my shipwreck, May 16th, 2011…

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I’ve been thinking a lot about the shipwreck my family and I experienced two years ago yesterday, and I found the first email I sent to a fellow multihull sailor, on May 17, 2011.  I suppose it’s fitting that the email itself was written two years ago today, and I’d like to post it here.  For a matter of recording it publicly, for other people who have gone through shipwrecks, for all people who love living on boats and understand what it’s like, and lastly, for myself, to help me let go a little more, because I totally have NOT let go completely yet.  I’m still uncomfortable living on land, and I miss our boat every day.  I miss the sea every day.

I miss it so much, I ended up writing about the sea again in a YA novel I just finished, but this time I wrote about sailing, too, which has brought up the memories more vividly than usual.

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Here’s my email recollection of the shipwreck (the name of the friend I wrote to is omitted for privacy):

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…It’s really really bad.  Both her AMA keels were ripped out, one AMA has a whole chunk missing. The middle hull walls were moving as her floor flooded up to the seats we straddled as we pulled together the most important parts of our stuff.  Shes really broken apart.  Rob is pretty convinced she can’t be repaired.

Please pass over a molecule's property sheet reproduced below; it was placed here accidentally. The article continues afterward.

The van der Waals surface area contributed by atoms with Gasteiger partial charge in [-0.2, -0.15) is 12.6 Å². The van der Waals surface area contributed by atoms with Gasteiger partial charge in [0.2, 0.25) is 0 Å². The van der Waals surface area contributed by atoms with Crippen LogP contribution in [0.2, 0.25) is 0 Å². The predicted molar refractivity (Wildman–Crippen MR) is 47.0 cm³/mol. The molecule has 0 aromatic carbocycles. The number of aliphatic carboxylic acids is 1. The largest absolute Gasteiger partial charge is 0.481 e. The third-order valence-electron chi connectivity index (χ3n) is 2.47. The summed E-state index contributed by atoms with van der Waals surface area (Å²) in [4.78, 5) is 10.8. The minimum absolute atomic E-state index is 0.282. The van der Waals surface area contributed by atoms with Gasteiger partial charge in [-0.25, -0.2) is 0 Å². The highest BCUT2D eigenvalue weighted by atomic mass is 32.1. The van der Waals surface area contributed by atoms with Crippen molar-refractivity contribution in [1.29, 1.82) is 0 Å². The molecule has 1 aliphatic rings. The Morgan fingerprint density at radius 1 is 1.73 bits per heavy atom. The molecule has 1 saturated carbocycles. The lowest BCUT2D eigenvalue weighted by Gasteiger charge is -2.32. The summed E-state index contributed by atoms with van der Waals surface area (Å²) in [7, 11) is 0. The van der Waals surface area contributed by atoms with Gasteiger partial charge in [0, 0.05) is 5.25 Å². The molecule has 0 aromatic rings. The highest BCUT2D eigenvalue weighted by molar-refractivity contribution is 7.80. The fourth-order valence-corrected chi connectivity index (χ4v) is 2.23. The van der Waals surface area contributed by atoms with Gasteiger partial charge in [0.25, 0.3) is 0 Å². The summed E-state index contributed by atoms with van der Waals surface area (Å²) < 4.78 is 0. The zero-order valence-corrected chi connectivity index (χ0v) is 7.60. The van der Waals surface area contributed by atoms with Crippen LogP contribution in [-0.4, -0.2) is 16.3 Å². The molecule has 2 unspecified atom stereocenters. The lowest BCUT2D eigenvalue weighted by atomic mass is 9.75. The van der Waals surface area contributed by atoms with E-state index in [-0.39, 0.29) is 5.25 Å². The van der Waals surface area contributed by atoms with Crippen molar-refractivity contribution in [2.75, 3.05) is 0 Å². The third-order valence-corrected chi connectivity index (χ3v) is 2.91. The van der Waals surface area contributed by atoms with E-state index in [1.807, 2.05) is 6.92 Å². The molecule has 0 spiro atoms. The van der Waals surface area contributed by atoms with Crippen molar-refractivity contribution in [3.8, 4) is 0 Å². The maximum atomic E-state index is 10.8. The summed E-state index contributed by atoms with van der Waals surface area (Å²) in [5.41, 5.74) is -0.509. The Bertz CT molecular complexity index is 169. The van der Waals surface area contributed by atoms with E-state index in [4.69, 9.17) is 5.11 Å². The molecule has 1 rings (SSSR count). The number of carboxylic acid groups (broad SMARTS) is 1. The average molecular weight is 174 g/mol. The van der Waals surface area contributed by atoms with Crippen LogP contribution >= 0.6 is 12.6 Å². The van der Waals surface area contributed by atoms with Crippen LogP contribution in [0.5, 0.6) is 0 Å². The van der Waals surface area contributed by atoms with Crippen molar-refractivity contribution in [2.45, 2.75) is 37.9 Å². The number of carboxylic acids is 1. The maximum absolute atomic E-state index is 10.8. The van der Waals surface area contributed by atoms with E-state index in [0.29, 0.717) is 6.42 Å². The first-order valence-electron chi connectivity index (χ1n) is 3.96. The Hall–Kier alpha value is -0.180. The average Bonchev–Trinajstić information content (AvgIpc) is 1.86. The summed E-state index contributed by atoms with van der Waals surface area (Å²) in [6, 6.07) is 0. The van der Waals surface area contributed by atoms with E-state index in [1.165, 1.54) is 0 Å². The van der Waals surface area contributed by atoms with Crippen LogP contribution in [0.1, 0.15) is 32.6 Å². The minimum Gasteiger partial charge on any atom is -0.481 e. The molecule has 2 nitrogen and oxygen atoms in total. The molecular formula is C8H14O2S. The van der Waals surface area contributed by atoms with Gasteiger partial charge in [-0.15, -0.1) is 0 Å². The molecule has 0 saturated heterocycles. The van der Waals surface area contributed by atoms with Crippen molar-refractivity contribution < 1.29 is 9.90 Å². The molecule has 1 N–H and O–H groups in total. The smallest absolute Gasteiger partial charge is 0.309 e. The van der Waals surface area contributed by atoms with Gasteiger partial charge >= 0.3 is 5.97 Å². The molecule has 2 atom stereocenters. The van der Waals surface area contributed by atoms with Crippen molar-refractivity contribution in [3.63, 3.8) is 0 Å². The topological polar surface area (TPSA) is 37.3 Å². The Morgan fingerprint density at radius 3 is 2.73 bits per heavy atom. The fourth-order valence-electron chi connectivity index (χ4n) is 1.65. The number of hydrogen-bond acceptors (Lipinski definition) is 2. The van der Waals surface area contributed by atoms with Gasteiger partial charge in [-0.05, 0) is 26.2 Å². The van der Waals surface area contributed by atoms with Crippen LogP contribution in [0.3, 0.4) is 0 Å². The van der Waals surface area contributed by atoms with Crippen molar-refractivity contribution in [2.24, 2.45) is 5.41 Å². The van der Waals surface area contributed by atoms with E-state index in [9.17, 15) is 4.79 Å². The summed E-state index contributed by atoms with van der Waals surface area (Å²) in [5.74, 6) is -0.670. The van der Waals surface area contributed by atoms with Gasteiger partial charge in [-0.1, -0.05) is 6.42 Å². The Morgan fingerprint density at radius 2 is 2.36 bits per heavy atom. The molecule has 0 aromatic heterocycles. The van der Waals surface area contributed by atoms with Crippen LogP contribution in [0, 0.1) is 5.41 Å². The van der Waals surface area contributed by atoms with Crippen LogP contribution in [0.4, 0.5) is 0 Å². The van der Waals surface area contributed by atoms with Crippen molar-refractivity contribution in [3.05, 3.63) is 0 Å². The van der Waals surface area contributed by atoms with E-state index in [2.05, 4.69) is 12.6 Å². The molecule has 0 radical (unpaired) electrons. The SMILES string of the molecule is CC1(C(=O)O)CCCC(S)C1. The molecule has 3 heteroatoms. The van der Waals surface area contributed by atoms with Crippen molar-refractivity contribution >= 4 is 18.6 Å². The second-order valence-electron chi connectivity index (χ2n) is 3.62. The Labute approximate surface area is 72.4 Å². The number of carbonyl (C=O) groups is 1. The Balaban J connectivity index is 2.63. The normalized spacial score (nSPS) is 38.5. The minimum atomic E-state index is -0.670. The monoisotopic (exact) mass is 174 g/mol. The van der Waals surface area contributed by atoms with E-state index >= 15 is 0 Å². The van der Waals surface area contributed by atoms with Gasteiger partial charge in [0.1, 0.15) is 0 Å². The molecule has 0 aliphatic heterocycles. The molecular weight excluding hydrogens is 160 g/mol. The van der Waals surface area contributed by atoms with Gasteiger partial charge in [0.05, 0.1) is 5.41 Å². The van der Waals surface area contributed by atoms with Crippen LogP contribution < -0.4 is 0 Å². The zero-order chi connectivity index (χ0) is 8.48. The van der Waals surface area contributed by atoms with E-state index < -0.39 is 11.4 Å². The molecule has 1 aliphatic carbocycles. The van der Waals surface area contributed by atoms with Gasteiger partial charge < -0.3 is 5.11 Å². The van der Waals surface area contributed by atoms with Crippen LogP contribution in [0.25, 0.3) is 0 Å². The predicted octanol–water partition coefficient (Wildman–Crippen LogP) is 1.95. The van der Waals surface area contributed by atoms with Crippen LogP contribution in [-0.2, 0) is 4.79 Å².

Her whole structure collapsed under the waves pounding her and spinning her on the beach.  Our stuff was scattered along the shore like the remains of a too real shipwreck.  4 miles out on a shoal where the gps thought it should be 11 feet of water.  There were a thousand forewarnings and a thousand horrible and good reasons seemed to come together to make this happen.

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We are so in shock.

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We really didn’t mean to dream of a new boat and then NEED it so suddenly.  I know it wasn’t like no smoking just offed herself, though.  Inside, I feel she knew we loved her. She wanted to be ours.  But those waves just smashed her around us while we stood inside clenched and holding her while feeling each pound of That Great Mother shattering the world we made our home, where we planned to begin raising our son.

*

I was doubtful a little about building a catamaran or even living on a boat forever, but this has shown me by that first step onto the cold hard beach, down from that butterfly of a boat that was broken, that maybe I am a sailor after all.

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But shipwrecks seemed so much more romantic before.  When I saw her keels laying hundreds of feet down that sandy beach, I saw them as body parts and no smoking was a person.  A creature that was broken partly because of our fears of a coming storm and our overlooking of our instincts.  Deep down, I knew that inlet couldn’t be trusted, but my fears of the storm and false thinking that we might reach it before dark made me say, let’s go.  We both had navigated Atlantic city twice, in fog and in rough waves, but WE also didn’t want to turn around, even just 10 miles or so…so hard to think of all the tiny things that made such loss happen.